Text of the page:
What Dutch highways have to do with Canadian documentaries and the psychology of protests.
Last week, we explored 7 essential books about cities, perhaps the most influential of which was the 1961 volume The City in History: Its Origins, Its Transformations, and Its Prospects by prolific author, philosopher and urbanism icon Lewis Mumford. In 1963, the National Film Board of Canada produced six 27-minute documentaries for a series entitled Mumford On The City. In this rare surviving footage of the series’ closing titles, Mumford articulates the ideology of urbanism long before it reached its contemporary tipping point and presages essential issues we grapple with today as we try to understand and optimize our cities, from transportation to communication to violent protest.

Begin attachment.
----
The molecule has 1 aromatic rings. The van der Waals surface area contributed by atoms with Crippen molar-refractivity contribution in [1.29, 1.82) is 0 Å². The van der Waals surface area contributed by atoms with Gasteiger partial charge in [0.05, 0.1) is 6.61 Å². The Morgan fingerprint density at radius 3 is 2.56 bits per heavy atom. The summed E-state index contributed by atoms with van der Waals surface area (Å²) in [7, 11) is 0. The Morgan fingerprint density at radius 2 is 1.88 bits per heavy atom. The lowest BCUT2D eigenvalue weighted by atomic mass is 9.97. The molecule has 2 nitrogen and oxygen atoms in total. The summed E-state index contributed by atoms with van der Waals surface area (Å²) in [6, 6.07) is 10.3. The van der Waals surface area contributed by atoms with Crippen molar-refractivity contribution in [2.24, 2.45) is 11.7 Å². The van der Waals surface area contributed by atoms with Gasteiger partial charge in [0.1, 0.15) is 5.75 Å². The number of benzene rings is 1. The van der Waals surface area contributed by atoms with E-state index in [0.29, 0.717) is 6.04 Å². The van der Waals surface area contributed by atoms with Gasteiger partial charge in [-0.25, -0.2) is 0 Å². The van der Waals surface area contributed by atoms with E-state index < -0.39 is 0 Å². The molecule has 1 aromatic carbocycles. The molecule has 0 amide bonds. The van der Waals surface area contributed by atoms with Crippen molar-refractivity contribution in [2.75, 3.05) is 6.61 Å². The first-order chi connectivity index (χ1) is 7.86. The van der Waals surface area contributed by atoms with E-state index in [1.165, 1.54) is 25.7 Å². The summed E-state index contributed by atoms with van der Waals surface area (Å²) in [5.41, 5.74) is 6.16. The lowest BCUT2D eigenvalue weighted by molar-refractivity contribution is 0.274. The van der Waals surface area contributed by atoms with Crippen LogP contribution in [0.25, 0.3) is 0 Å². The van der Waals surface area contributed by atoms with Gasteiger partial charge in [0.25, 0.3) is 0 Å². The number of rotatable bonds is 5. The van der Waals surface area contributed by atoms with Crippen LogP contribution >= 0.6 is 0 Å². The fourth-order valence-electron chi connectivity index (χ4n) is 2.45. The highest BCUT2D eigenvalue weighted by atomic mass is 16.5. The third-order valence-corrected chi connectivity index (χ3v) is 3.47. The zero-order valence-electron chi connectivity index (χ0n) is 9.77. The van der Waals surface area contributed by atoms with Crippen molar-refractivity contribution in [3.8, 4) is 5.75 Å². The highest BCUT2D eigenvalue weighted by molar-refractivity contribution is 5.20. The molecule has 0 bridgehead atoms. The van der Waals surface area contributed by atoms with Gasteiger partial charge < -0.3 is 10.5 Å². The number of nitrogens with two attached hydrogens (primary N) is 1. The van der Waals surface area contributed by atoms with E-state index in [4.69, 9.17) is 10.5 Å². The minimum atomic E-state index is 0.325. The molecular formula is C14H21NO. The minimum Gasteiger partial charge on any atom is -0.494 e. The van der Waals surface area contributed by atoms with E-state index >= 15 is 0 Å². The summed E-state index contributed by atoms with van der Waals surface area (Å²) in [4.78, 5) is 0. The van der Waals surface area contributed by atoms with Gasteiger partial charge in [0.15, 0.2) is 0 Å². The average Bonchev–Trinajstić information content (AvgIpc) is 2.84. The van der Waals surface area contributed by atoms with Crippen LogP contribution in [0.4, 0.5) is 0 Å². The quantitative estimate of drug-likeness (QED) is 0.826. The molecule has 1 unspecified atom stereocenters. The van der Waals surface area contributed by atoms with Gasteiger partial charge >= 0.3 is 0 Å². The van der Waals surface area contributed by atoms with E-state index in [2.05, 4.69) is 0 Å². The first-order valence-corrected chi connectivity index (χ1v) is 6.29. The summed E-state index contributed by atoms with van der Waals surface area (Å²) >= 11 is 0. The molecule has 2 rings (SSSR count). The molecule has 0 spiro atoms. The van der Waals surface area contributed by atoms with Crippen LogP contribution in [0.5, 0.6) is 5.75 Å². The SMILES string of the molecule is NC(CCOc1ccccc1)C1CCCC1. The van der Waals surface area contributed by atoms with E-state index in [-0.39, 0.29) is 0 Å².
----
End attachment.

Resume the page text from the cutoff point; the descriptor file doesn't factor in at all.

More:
The city multiplies man’s power to think, to remember, to educate, to communicate, and so to make possible associations which bridge and bypass nations, cultures. This mixture, this cosmopolitanism, is the chief source of the city’s vitality. And we must enlarge and enrich it as we move towards a new urban form.”